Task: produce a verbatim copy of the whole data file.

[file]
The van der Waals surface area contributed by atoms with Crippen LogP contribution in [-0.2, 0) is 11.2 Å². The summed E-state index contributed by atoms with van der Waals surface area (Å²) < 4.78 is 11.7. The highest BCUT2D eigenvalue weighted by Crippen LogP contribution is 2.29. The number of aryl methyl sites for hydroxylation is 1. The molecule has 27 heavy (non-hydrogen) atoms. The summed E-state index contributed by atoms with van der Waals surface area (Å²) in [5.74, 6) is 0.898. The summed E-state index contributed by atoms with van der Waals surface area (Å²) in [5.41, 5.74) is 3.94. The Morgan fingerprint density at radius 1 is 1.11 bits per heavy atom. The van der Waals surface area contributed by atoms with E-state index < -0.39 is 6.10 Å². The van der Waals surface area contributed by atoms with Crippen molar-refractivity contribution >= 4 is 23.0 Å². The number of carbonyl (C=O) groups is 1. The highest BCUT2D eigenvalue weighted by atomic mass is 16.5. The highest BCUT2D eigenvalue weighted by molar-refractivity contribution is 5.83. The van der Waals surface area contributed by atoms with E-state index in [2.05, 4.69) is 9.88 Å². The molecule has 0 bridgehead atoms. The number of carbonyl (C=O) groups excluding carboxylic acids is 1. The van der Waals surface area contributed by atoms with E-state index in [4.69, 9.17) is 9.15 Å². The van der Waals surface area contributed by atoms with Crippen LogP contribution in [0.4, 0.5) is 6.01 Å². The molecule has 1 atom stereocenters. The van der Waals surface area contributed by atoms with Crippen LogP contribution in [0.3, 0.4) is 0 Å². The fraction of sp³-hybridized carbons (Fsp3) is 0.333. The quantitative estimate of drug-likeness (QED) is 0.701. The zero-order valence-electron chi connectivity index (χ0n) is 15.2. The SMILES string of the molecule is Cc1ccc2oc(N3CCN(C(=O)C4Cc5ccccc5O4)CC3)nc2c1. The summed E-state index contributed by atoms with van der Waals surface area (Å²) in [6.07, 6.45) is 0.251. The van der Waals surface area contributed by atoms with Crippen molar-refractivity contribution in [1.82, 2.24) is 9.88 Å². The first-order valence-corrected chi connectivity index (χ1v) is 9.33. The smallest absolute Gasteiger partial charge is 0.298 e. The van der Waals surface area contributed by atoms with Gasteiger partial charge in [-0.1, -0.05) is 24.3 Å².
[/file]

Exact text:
The van der Waals surface area contributed by atoms with Crippen LogP contribution in [-0.2, 0) is 11.2 Å². The summed E-state index contributed by atoms with van der Waals surface area (Å²) < 4.78 is 11.7. The highest BCUT2D eigenvalue weighted by Crippen LogP contribution is 2.29. The number of aryl methyl sites for hydroxylation is 1. The molecule has 27 heavy (non-hydrogen) atoms. The summed E-state index contributed by atoms with van der Waals surface area (Å²) in [5.74, 6) is 0.898. The summed E-state index contributed by atoms with van der Waals surface area (Å²) in [5.41, 5.74) is 3.94. The Morgan fingerprint density at radius 1 is 1.11 bits per heavy atom. The van der Waals surface area contributed by atoms with E-state index < -0.39 is 6.10 Å². The van der Waals surface area contributed by atoms with Crippen molar-refractivity contribution >= 4 is 23.0 Å². The number of carbonyl (C=O) groups is 1. The highest BCUT2D eigenvalue weighted by atomic mass is 16.5. The highest BCUT2D eigenvalue weighted by molar-refractivity contribution is 5.83. The van der Waals surface area contributed by atoms with E-state index in [2.05, 4.69) is 9.88 Å². The molecule has 0 bridgehead atoms. The number of carbonyl (C=O) groups excluding carboxylic acids is 1. The van der Waals surface area contributed by atoms with E-state index in [4.69, 9.17) is 9.15 Å². The van der Waals surface area contributed by atoms with Crippen LogP contribution in [0.4, 0.5) is 6.01 Å². The molecule has 1 atom stereocenters. The van der Waals surface area contributed by atoms with Crippen LogP contribution in [0.3, 0.4) is 0 Å². The fraction of sp³-hybridized carbons (Fsp3) is 0.333. The quantitative estimate of drug-likeness (QED) is 0.701. The zero-order valence-electron chi connectivity index (χ0n) is 15.2. The SMILES string of the molecule is Cc1ccc2oc(N3CCN(C(=O)C4Cc5ccccc5O4)CC3)nc2c1. The summed E-state index contributed by atoms with van der Waals surface area (Å²) in [6.07, 6.45) is 0.251. The van der Waals surface area contributed by atoms with Crippen molar-refractivity contribution in [1.82, 2.24) is 9.88 Å². The first-order valence-corrected chi connectivity index (χ1v) is 9.33. The smallest absolute Gasteiger partial charge is 0.298 e. The van der Waals surface area contributed by atoms with Gasteiger partial charge in [-0.1, -0.05) is 24.3 Å².